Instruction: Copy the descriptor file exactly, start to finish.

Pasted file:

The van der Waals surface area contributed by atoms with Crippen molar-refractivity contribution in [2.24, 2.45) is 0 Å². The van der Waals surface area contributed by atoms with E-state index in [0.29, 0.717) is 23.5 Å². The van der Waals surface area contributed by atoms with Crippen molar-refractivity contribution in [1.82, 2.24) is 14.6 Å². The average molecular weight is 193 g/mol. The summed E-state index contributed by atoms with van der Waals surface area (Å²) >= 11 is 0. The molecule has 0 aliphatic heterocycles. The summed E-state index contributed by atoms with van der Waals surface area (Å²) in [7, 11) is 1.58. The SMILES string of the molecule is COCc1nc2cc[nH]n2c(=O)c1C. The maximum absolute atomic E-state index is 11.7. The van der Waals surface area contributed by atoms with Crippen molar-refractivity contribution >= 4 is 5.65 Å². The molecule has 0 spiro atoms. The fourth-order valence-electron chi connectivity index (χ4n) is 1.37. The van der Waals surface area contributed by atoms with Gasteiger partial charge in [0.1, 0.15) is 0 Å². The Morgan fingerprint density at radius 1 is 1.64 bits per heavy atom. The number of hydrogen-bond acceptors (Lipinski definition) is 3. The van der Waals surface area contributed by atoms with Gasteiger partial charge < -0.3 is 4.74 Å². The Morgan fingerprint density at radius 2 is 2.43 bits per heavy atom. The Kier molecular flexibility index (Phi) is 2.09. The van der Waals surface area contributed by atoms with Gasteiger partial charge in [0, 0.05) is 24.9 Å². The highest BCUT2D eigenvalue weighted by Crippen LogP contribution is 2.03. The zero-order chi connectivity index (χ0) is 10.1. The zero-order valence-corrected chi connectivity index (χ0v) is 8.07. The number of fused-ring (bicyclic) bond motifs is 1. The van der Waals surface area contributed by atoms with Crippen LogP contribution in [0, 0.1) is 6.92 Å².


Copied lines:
The van der Waals surface area contributed by atoms with Crippen molar-refractivity contribution in [2.24, 2.45) is 0 Å². The van der Waals surface area contributed by atoms with E-state index in [0.29, 0.717) is 23.5 Å². The van der Waals surface area contributed by atoms with Crippen molar-refractivity contribution in [1.82, 2.24) is 14.6 Å². The average molecular weight is 193 g/mol. The summed E-state index contributed by atoms with van der Waals surface area (Å²) >= 11 is 0. The molecule has 0 aliphatic heterocycles. The summed E-state index contributed by atoms with van der Waals surface area (Å²) in [7, 11) is 1.58. The SMILES string of the molecule is COCc1nc2cc[nH]n2c(=O)c1C. The maximum absolute atomic E-state index is 11.7. The van der Waals surface area contributed by atoms with Crippen molar-refractivity contribution >= 4 is 5.65 Å². The molecule has 0 spiro atoms. The fourth-order valence-electron chi connectivity index (χ4n) is 1.37. The van der Waals surface area contributed by atoms with Gasteiger partial charge in [0.1, 0.15) is 0 Å². The Morgan fingerprint density at radius 1 is 1.64 bits per heavy atom. The number of hydrogen-bond acceptors (Lipinski definition) is 3. The van der Waals surface area contributed by atoms with Gasteiger partial charge < -0.3 is 4.74 Å². The Morgan fingerprint density at radius 2 is 2.43 bits per heavy atom. The Kier molecular flexibility index (Phi) is 2.09. The van der Waals surface area contributed by atoms with Gasteiger partial charge in [0, 0.05) is 24.9 Å². The highest BCUT2D eigenvalue weighted by Crippen LogP contribution is 2.03. The zero-order chi connectivity index (χ0) is 10.1. The zero-order valence-corrected chi connectivity index (χ0v) is 8.07. The number of fused-ring (bicyclic) bond motifs is 1. The van der Waals surface area contributed by atoms with Crippen LogP contribution in [0, 0.1) is 6.92 Å².